Imatges de pÓgina
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My name is Joyce Hamlin. I am the Secretary for Legislative Affairs of the Women's Division, General Board of Global Ministries, United Methodist Church. The Women's Division is the policy-making body of United Methodist Women, a group of one million women throughout the country. We do not purport to speak for each individual United Methodist woman.

The Women's Division appreciates the opportunity to express its views in opposition to the Ancient Indian Land Claims

Settlement Act (S 2084, HR 5494). The Act would retroactively ratify Indian lands transferred in New York and South Carolina in violation of the Nonintercourse Acts and would potentially Compensate tribes at 18th and 19th century land values.

In 1980, the General Conference of the United Methodist
Church, the only body with authority to speak for the Church,
adopted a statement, "The United Methodist Church and America's
Native People." It says, in part:

...A clear appeal is being made for a fresh
and reliable expression of justice for Native
Americans.J The call is being made for a new
recognition of the unique rights which were
guaranteed in perpetuity to U.S. American Indians
by the treaties and legal agreements which were
solemnly signed by official representatives
of the United States government....

The time has come for the American people to be
delivered from beliefs which gave support to the
false promises and faulty policies which prevailed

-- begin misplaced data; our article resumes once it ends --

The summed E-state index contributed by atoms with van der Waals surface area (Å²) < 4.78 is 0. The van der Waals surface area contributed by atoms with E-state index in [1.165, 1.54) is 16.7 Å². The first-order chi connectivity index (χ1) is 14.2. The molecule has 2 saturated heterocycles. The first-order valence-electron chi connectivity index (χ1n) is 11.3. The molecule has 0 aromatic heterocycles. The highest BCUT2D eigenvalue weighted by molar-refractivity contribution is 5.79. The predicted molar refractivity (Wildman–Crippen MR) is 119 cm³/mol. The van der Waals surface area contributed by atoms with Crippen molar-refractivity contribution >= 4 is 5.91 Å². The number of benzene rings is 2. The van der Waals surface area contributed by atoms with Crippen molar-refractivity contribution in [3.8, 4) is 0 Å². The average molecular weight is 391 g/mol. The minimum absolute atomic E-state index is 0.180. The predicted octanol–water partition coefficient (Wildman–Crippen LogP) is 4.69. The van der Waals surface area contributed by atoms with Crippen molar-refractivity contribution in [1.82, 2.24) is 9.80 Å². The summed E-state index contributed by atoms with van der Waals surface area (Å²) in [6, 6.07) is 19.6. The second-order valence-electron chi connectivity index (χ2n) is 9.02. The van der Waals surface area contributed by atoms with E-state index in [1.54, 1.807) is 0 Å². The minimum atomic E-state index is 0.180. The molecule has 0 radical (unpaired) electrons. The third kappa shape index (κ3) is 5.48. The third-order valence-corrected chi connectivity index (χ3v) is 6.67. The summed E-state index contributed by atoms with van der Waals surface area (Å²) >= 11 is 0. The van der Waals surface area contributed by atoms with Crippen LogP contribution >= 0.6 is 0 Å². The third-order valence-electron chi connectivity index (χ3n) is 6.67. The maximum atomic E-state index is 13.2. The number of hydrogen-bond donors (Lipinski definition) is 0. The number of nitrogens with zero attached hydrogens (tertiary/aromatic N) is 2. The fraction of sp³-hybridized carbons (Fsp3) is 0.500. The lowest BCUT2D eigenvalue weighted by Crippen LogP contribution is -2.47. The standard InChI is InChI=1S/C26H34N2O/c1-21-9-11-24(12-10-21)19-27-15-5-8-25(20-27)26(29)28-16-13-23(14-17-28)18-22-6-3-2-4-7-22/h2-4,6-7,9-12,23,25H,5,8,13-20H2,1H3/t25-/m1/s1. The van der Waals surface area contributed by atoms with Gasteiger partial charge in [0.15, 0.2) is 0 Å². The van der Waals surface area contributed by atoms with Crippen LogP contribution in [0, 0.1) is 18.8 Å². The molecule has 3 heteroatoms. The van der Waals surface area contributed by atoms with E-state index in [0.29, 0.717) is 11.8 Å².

in the relations of the United States government
with U.S. native peoples....

These beliefs,...permitted the
seize lands, uproot families, break up tribal
communities, and undermine the authority of
traditional chiefs. The beliefs enabled the

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government to readily make and easily break
treaties [and] distribute as "free" land
millions of acres of native holdings which
the government designated as being "surplus."

The United Methodist Church calls its congregations
to study the issues concerning American Indian[§].......
and to furnish support for...the rights of native
people to plan for a future in this nation and to
expect a fulfillment of the commitments which have
been made previously by the government, as well as
equitable treatment of those who were not afforded
legal protection for their culture and lands....
We oppose the legislation for the following reasons:
1. The legislation is contrary to Congress' legal and
equitable responsibility to Native Americans;

2. The constitutionality of the legislation is question-
able; and

3. The legislative grant of authority to the Secretary
of the Interior is unclear and contrary to sound
policy considerations.

While we appreciate fully the concerns of land holders that their titles be cleared, clouds to titles should not be removed in a manner that tramples on the just claims of the Native Americans.

I. The legislation is contrary to Congress' legal and equitable responsibility to Native Americans.

It is well settled that the Nonintercourse Act, passed in 1790 by the First Congress and still in effect, was for the purpose of preventing "the unfair, improvident or improper disposition" by Indians of their lands without the consent of Congress. Joint Tribal Council of Passamaquoddy v. Morton, 388 F.Supp. 649,656 (D.Me. 1975). Any transfer of lands without Congress' consent was considered invalid.